A 51-year-old Illinois man who received international media attention after he found a bag containing $150,000 in cash in his garden two years ago died last week -- just 10 days before he was set to collect a portion of the money his neighbor claimed was "cursed."
Wayne Sabaj, of Johnsburg in McHenry County, died on July 1 after he experienced a diabetic problem, his lawyer told the Associated Press. No foul play is suspected in his death.
In August 2011, Sabaj, a carpenter who had been unemployed for two years at that point, found the $150,000 stashed inside a nylon bag in his back yard garden while he was picking broccoli. He alerted police about what he had found and turned the bag over with the understanding that if the money was not claimed by anyone else by the end of 2012, it would be his. (Watch more about Sabaj's original discovery below.)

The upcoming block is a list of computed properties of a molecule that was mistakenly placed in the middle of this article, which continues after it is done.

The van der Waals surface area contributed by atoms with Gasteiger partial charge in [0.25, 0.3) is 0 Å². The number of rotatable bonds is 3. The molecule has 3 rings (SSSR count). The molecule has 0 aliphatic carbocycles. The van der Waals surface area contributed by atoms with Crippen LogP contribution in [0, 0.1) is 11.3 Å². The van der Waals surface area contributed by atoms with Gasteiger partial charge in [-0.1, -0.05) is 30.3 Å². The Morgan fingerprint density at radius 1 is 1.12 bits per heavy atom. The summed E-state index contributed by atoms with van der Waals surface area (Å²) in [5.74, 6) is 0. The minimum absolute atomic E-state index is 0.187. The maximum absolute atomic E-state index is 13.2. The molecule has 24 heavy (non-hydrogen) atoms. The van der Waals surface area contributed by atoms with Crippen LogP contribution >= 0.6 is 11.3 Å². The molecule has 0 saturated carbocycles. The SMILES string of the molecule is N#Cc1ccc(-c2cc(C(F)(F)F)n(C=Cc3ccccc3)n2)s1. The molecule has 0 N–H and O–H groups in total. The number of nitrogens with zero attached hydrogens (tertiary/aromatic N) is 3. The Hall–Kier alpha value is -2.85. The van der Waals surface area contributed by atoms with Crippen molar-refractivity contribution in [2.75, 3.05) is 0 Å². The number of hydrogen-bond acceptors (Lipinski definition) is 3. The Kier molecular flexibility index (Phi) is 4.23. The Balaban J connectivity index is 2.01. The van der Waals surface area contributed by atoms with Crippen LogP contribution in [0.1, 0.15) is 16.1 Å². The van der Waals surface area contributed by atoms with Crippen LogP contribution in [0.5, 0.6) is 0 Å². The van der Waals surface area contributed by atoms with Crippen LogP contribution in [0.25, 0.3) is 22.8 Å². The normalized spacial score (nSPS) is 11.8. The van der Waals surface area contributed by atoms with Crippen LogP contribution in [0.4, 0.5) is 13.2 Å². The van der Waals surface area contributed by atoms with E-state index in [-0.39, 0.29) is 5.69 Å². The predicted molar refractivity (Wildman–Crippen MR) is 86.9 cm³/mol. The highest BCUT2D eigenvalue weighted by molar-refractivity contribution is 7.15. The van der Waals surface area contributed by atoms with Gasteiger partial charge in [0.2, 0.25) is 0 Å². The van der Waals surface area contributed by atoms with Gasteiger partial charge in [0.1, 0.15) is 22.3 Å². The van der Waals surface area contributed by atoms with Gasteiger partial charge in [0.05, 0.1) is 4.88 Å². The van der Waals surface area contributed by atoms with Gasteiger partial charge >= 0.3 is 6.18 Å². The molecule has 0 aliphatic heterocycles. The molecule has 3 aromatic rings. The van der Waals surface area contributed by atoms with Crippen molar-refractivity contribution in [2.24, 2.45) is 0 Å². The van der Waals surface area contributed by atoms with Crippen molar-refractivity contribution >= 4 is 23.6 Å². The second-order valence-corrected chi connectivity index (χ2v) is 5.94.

Though no one else immediately claimed it was theirs, eventually both an 87-year-old neighbor, Dolores Johnson, and a Naperville liquor store also stepped up and attempted to stake their claim.
Johnson, who suffered from dementia, died in January after, according to court records, claiming "she had gotten rid of the money because it was cursed," the Chicago Tribune previously reported.
In court Thursday, a judge gave the bulk of the money to Johnson's daughter, according to the Northwest Herald. Sabaj's father Kevin, who went into cardiac arrest after finding out about his son's death last week and was hospitalized for a time, will receive a smaller finder's fee.
According to his obituary in the Herald, Sabaj was a lifelong resident of Johnsburg who "loved rappelling, camping, a good party, cooking, 4-wheeling, jazz music, bonfires, bowling, skiing, story telling and catching people off guard with a good joke." He reportedly "took great pride" in the vegetable garden where he found a fortune he ultimately returned.
Wayne's funeral will be held Saturday at 10 a.m. at the Lutheran Church of All Saints in Spring Grove, Ill.